Wayne and Sheridan Gluff have lived through every new parents’ nightmare.
Their infant son, Ryan, died on April 24, 2010, of a congenital heart defect that might have been discovered with pulse oximetry screening — a screening he never received. He only lived four days.
In honor of Ryan’s memory, the Gluffs, a young 20-something couple, will be at Cielo Grande Park on Saturday for the annual March for Babies, a fundraising event held each year to support the March of Dimes. Wayne says the annual event has become a family affair with many friends and relatives pitching in to help stage the March for Babies.
Coordinating the annual March for Babies is not the only activity the Gluffs have been involved with since Ryan’s tragic death.
Due to the Gluffs’ efforts, along with the March of Dimes and Rep. Nora Espinoza, R-Roswell, there now is a state law that requires the non-invasive testing for Critical Congenital Heart Disease in newborn infants.
CCHD, which is difficult to identify without the screening, accounts for about 30 percent of all infant deaths caused by birth defects, according to the Centers for Disease Control and Prevention. The condition often can be treated with surgery when identified early.
Under this law, hospitals statewide will screen newborn infants for CCHD using a non-invasive instrument called a pulse oximeter, which uses a sensor placed on the skin to identify the pulse rate, as well as low levels of oxygen in the blood, a sign of CCHD.
This technology is the most effective way to detect serious health problems in otherwise well-appearing newborns. If the baby screens positive for oxygen levels that are too low, further testing can be done, such as an echocardiogram, which is an ultrasound picture of the heart.
“You never know, and we certainly had no idea about the screening,” Wayne Gluff said. “We thought we were just the parents of a perfectly healthy baby.”
Gov. Susana Martinez on March 4 signed into law legislation to require that newborns in New Mexico be tested for critical congenital heart disease.
The governor signed the bill at Lovelace Regional Hospital in Roswell, with the Gluffs in attendance.
Martinez said adding CCHD to the list of conditions for which hospitals screen newborns will save infants’ lives.
“By adding testing for CCHD to the newborn screening panel, more New Mexico babies will grow up to live happier, healthier lives with their families,” Martinez said in a statement.
The bill, House Bill 9, was sponsored by Espinoza. It was unanimously passed by both the House and the Senate during the 30-day legislative session that ended Feb. 20.
March of Dimes New Mexico State Director Becky Horner also praised this legislation, saying, “We are proud of Gov. Martinez and New Mexico legislators for supporting newborn screening and for ensuring that every baby be given the best chance at a healthy start in life.”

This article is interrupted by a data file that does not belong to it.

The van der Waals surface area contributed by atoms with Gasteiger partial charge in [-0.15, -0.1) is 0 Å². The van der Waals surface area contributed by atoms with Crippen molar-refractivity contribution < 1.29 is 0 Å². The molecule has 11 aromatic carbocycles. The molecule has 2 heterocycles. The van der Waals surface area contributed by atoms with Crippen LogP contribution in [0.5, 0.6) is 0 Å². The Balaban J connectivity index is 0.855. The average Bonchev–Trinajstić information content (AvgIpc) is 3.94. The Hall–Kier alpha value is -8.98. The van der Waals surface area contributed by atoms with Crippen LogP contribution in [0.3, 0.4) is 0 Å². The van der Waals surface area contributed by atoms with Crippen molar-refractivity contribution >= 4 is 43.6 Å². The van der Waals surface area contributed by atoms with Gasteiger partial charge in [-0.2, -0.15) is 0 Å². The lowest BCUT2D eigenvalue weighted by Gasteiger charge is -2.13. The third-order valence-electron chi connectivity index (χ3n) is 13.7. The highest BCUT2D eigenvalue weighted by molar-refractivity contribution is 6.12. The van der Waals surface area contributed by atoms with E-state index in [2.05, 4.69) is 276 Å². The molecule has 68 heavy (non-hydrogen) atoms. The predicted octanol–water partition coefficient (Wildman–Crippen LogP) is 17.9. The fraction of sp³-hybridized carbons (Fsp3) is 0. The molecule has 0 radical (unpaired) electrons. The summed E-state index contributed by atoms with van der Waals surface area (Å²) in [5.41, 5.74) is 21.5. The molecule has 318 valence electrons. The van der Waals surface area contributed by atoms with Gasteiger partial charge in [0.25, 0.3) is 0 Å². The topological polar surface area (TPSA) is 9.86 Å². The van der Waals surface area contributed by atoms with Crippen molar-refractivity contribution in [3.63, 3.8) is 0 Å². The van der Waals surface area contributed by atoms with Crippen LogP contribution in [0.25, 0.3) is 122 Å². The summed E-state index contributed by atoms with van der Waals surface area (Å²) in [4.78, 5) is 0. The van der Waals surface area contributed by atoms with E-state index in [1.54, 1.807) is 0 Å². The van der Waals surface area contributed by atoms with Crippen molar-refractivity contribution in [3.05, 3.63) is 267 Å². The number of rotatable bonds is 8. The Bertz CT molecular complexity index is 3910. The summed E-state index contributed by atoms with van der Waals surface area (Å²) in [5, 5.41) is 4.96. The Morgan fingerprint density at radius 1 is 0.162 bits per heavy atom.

March of Dimes, a nonprofit organization that works to improve the health of women of childbearing age, infants and children by preventing birth defects, premature birth and infant mortality, has been instrumental in expanding newborn screening.
The Gluffs became involved with the March of Dimes after Ryan passed away.
“After we lost Ryan, six to seven months later, I was talking with my aunt about the March of Dimes in Texas,” said Sheridan. “She called me and told me about the March of Dimes, and I learned that the March of Dimes is involved not only with premature babies, but with all aspects of pregnancy.”
The Gluffs got in touch with March of Dimes in Las Cruces and became involved with the local March for Babies in April 16, 2011.
Sheridan has helped coordinate the March for Babies for three years now, and she and Wayne will be at Cielo Park on Saturday to participate once again.
“Sheridan became involved with the March of Dimes really as a way to cope with the loss of Ryan,” Wayne said.
The MOD contacted the Gluffs asking them to support the proposed legislation calling for the pulse oxymeter screening.
“We had to make three trips to Santa Fe, and one to Hobbs, but it was worth it,” Sheridan said.
“Nora was wonderful, she was really the champion of this bill. She had two bills in the session, but she said if she only gets this one passed then she will have accomplished something,” Sheridan said.
Sheridan works as a legal assistant at Patterson Law Firm and Wayne is an assistant manager for Home Depot. Both are natives of Roswell, and they have a 2 ½-year-old son, Kaleb.
“Working at Home Depot, we have a lot of employees who have babies,” Wayne said. “I always mention the importance of screening, and tell them not to take it lightly.”
“Heart defects kill more infants and children than all the cancers combined,” said Sheridan.
She said the chances for Ryan’s defect to occur in a newborn is about 1 in 100.
“I always tell expectant mothers to be sure and talk to their gynecologists, and find out everything they can,” Sheridan said.